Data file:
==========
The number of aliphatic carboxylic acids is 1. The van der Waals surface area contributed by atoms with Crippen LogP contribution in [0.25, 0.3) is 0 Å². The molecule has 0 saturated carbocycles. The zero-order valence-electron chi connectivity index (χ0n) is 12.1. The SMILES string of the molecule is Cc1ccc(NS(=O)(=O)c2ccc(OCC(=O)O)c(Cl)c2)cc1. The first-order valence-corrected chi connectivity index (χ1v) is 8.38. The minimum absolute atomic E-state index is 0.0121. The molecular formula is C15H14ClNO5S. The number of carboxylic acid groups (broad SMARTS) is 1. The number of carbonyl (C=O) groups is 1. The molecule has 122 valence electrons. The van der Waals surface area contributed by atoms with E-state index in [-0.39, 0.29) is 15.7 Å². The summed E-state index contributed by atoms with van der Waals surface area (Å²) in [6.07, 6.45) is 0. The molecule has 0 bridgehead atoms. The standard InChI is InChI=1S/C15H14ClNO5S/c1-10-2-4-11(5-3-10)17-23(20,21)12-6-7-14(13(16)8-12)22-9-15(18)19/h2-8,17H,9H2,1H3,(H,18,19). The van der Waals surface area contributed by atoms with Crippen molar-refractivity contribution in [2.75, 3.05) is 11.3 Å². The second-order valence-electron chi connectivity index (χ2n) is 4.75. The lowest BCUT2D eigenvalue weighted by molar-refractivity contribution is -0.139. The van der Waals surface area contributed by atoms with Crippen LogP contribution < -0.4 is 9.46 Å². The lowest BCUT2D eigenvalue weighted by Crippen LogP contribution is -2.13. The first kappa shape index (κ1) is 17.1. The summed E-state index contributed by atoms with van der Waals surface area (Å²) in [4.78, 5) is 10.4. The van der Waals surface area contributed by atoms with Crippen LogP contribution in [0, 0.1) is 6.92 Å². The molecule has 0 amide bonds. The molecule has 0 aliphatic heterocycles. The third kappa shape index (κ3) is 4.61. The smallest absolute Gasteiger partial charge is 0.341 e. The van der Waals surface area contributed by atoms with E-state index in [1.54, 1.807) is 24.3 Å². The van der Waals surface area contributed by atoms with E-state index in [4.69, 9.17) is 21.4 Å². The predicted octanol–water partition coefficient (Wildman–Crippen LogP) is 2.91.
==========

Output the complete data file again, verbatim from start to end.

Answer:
The number of aliphatic carboxylic acids is 1. The van der Waals surface area contributed by atoms with Crippen LogP contribution in [0.25, 0.3) is 0 Å². The molecule has 0 saturated carbocycles. The zero-order valence-electron chi connectivity index (χ0n) is 12.1. The SMILES string of the molecule is Cc1ccc(NS(=O)(=O)c2ccc(OCC(=O)O)c(Cl)c2)cc1. The first-order valence-corrected chi connectivity index (χ1v) is 8.38. The minimum absolute atomic E-state index is 0.0121. The molecular formula is C15H14ClNO5S. The number of carboxylic acid groups (broad SMARTS) is 1. The number of carbonyl (C=O) groups is 1. The molecule has 122 valence electrons. The van der Waals surface area contributed by atoms with E-state index in [-0.39, 0.29) is 15.7 Å². The summed E-state index contributed by atoms with van der Waals surface area (Å²) in [6.07, 6.45) is 0. The molecule has 0 bridgehead atoms. The standard InChI is InChI=1S/C15H14ClNO5S/c1-10-2-4-11(5-3-10)17-23(20,21)12-6-7-14(13(16)8-12)22-9-15(18)19/h2-8,17H,9H2,1H3,(H,18,19). The van der Waals surface area contributed by atoms with Crippen molar-refractivity contribution in [2.75, 3.05) is 11.3 Å². The second-order valence-electron chi connectivity index (χ2n) is 4.75. The lowest BCUT2D eigenvalue weighted by molar-refractivity contribution is -0.139. The van der Waals surface area contributed by atoms with Crippen LogP contribution < -0.4 is 9.46 Å². The lowest BCUT2D eigenvalue weighted by Crippen LogP contribution is -2.13. The first kappa shape index (κ1) is 17.1. The summed E-state index contributed by atoms with van der Waals surface area (Å²) in [4.78, 5) is 10.4. The van der Waals surface area contributed by atoms with Crippen LogP contribution in [0, 0.1) is 6.92 Å². The molecule has 0 amide bonds. The molecule has 0 aliphatic heterocycles. The third kappa shape index (κ3) is 4.61. The smallest absolute Gasteiger partial charge is 0.341 e. The van der Waals surface area contributed by atoms with E-state index in [1.54, 1.807) is 24.3 Å². The van der Waals surface area contributed by atoms with E-state index in [4.69, 9.17) is 21.4 Å². The predicted octanol–water partition coefficient (Wildman–Crippen LogP) is 2.91.